The Central Bank of the Argentine Republic (BCRA) banned local banks from offering cryptoassets to their clients and customers. This triggering event prompted an alternative resulting in a more expensive and complex structure to carry on such transactions (as mentioned in previous update). Conclusion: there is no point in pretending to block the sunlight with one’s hands.
On the other hand, those investors seeking to invest in crypto were forced to take their money out from the local banking circuit to be directed to exchanges operating locally or directly to virtual banks based on countries with a more friendly crypto regulation.
In this line, NuBank virtual bank based in Brazil- has allowed since July 2022 crypto trading to million users. Official investigations have reported a growth of 938% in Brazil within this segment.
This new case reflects how crypto regulation may foster cross-border transactions in a simple way. We can foresee that those countries offering an adequate balance between legal safety and dynamism will be likely to keep the biggest portion of this multi-billion industry.
As mentioned in our original post (below), the traditional bank sector aims to be included within crypto-associated products and services, highly demanded in Argentina. iProUp reported opportunely that Banco Galicia had launched a new Investment Fund for the trading of cryptocurrencies, mainly Bitcoin and Ethereum.Holding a participation in a fund that operates in crypto markets is not the same as buying these assets directly but it provides a step-forward to have (an indirect) access to an ETF (Exchange Trade Fund).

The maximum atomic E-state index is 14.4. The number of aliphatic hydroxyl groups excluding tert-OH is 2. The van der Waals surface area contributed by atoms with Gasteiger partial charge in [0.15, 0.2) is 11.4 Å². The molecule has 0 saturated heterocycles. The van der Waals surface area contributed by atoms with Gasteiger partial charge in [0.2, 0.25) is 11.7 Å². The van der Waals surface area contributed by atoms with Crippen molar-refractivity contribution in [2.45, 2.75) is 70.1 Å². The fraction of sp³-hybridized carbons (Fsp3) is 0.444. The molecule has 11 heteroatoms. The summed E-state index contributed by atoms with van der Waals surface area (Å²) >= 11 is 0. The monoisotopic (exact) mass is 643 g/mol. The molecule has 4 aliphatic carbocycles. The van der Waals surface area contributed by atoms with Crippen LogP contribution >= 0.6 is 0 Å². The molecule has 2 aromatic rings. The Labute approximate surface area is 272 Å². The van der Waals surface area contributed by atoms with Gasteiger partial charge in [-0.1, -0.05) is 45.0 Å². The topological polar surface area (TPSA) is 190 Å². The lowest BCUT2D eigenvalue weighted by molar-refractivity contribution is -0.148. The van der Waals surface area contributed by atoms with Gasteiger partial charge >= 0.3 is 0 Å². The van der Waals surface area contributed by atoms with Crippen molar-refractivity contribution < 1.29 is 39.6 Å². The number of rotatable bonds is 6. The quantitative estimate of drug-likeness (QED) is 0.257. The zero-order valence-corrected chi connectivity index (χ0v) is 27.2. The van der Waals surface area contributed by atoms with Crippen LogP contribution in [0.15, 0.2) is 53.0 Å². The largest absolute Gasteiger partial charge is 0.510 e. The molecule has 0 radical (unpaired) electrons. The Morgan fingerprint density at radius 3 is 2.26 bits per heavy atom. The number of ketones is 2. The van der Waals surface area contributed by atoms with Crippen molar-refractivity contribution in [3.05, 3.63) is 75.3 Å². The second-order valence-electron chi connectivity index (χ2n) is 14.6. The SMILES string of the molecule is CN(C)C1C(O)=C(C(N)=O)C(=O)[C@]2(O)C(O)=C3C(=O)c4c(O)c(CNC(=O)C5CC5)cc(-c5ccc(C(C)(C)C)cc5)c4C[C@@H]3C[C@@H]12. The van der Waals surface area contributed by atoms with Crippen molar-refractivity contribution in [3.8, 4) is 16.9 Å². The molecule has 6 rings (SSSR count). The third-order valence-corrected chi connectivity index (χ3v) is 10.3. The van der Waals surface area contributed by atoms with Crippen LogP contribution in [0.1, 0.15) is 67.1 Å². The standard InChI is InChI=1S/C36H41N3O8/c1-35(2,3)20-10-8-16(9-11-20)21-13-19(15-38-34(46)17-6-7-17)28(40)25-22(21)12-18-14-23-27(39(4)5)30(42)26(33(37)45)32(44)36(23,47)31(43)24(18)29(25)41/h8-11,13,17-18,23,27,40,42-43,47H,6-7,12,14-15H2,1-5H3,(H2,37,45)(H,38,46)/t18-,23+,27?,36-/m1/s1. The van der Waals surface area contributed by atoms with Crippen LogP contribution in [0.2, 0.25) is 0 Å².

We would like to remark that only 10% of the fund would be in cryptoassets, being the rest of the portfolio in local assets. So, in case Argentinean shares drop in value, the fund price is likely to drop as well regardless of BTC and ETH price.
In early May 2022, the local crypto ecosystem was shocked by a striking news. What happened? A traditional Argentine bank intended to allow clients to purchase digital assets via their official websites. How long did this last? Spoiler alert: not even a week. Could it be possible in the future? We do not know. How much impact did this have? It had a great impact globally. Were the involved parties aware of this event? We will probably know in the coming months.